The U.S. Army's New Air Defense System Was Just Put to the Test

The U.S. Army's New Air Defense System Was Just Put to the Test

How did it do?

Earlier this month soldiers from the United States Army’s 5th Battalion, 4th Air Defense Artillery Regiment out of Ansbach, Germany headed to the White Sands Missile Range (WSMR) in New Mexico to put the latest air defense system through its paces. The facility was used for conducting training and operational testing of the Army's Initial Maneuver Short Range Air Defense (IM-SHORAD) system, which is one of the Army's newest platforms to replace the aging Avenger short-range air defense systems.

Developed at the tail end of the Cold War, the self-propelled surface-to-air missile Avenger Air Defense System, designated AN/TWQ-1, provided short-range air defense protection for ground units against cruise missiles, unmanned aerial vehicles (UAVs), low-flying fixed-wing aircraft and helicopters. It has been mounted to such platforms as the Bradley Fighting Vehicle.

The Army has noted that while the AN/TWQ-1 worked well in the Cold War, the system has shown its age and is reportedly less survivable than other modern air defense systems. It also required a long set up time to make it operational.

To that end, the IM-SHORAD is its successor and was developed to bring a modernized package of capabilities to mobile ground units. The IM-SHORAD can be mounted on a Stryker armored vehicle to provide protection to an entire unit. According to the U.S. Army, the system features its own radar and offers an array of weapons that can prove effective against air threats without the long setup process of the Avenger.

“There's a lot of equipment on this machine that will change a lot of aspects for the Air Defense Artillery,” said Spc. Andy Mendoza, an air and missile defense crewmember with the 5-4 ADA. “Everything from operations to capabilities to new weapons we as ADA don't have currently, and I think it will make a huge difference to what we do.”

Prototype Stage 

To date, multiple prototypes of the platform have to be produced for operation testing before the IM-SHORAD will enter full production. Currently, soldiers are now learning to use it, and this includes a mix of trial and error.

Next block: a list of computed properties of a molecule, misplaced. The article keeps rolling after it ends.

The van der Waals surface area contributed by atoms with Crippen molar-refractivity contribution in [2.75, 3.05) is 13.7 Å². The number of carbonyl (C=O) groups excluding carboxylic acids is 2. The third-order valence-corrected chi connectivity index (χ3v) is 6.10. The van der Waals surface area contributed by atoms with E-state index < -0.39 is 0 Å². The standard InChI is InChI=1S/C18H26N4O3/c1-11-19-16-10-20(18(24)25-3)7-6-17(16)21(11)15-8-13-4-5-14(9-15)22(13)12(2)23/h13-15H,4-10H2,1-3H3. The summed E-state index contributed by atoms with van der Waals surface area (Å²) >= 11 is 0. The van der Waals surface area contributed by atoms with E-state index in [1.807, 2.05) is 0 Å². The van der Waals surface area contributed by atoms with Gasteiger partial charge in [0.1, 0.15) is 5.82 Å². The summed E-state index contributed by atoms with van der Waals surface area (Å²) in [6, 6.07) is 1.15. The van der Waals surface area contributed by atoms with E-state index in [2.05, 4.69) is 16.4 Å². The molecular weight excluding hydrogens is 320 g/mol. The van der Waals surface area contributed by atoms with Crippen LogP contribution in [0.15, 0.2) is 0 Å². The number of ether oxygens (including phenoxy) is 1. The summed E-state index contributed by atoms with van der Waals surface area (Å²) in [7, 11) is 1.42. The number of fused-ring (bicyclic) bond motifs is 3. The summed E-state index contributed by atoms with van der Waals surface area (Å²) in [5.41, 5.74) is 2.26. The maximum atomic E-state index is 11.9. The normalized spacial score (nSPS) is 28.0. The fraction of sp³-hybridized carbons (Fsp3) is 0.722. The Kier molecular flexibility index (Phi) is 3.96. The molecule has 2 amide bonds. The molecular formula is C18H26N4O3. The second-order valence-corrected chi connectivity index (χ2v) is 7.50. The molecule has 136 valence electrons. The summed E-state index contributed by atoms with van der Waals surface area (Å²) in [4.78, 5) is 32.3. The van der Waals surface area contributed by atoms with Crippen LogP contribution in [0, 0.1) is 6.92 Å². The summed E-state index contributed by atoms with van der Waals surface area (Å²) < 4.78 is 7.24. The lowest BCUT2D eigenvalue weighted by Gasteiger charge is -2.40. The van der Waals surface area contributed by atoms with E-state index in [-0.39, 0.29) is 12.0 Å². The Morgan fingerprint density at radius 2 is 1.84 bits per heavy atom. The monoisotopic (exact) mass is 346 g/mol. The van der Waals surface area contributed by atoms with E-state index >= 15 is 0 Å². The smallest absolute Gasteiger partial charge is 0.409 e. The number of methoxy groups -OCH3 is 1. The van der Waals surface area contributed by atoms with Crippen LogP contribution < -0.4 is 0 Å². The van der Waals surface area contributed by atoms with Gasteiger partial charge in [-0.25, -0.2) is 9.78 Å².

“It's easy to get caught up in what you are doing, how you're designing it and how you're explaining it to yourself,” said Steven Powell, acquisition logistics lead with the IM-SHORAD Program Office. “Everything might look good on paper, on the board, but until we get through the testing and putting it through its paces, understanding what it's actually capable of, we won’t know if we're producing the right system for the Soldier.”

To date the soldiers have been reportedly impressed with the system, and this includes not only the weapon platform but the vehicle, which has been described as bigger, stronger and a lot heavier—making it more than up to the task.

It has also been noted that an entire unit was brought in from Germany to conduct the testing. The reasoning was that the 5th Battalion, 4th Air Defense Artillery Regiment has already been equipped with the Avenger system that the IM-SHORAD system will eventually replace. This allows for the soldiers who will use it to provide their feedback during the crucial testing period, while they'll also be trained and ready to use it when it is deployed. The 5-4 ADA will be the "core cadre" of soldiers fully trained on the system and familiar with not only its abilities and unique features but also any quirks the platform presents.

“The reason why this platoon is out here from Germany is we'll be fielding the first system into the Army, so it not only gets us to test the system, but also understand how to use it so we can go back to our home unit and train with them on the system,” added 1st Lt. Ryan Pitcher, the units' platoon leader.

It also provided the 5-4 ADA to get to test the system on the historic WSMR, which is the Department of Defense's (DoD’s) largest, fully-instrumented, open-air range. It was established as the White Sands Proving Ground in July 1945 and the first atomic bomb, code named Trinity, was test detonated near the northern boundary of the range just seven days after the proving ground was established.

Peter Suciu is a Michigan-based writer who has contributed to more than four dozen magazines, newspapers and websites. He is the author of several books on military headgear including A Gallery of Military Headdress, which is available on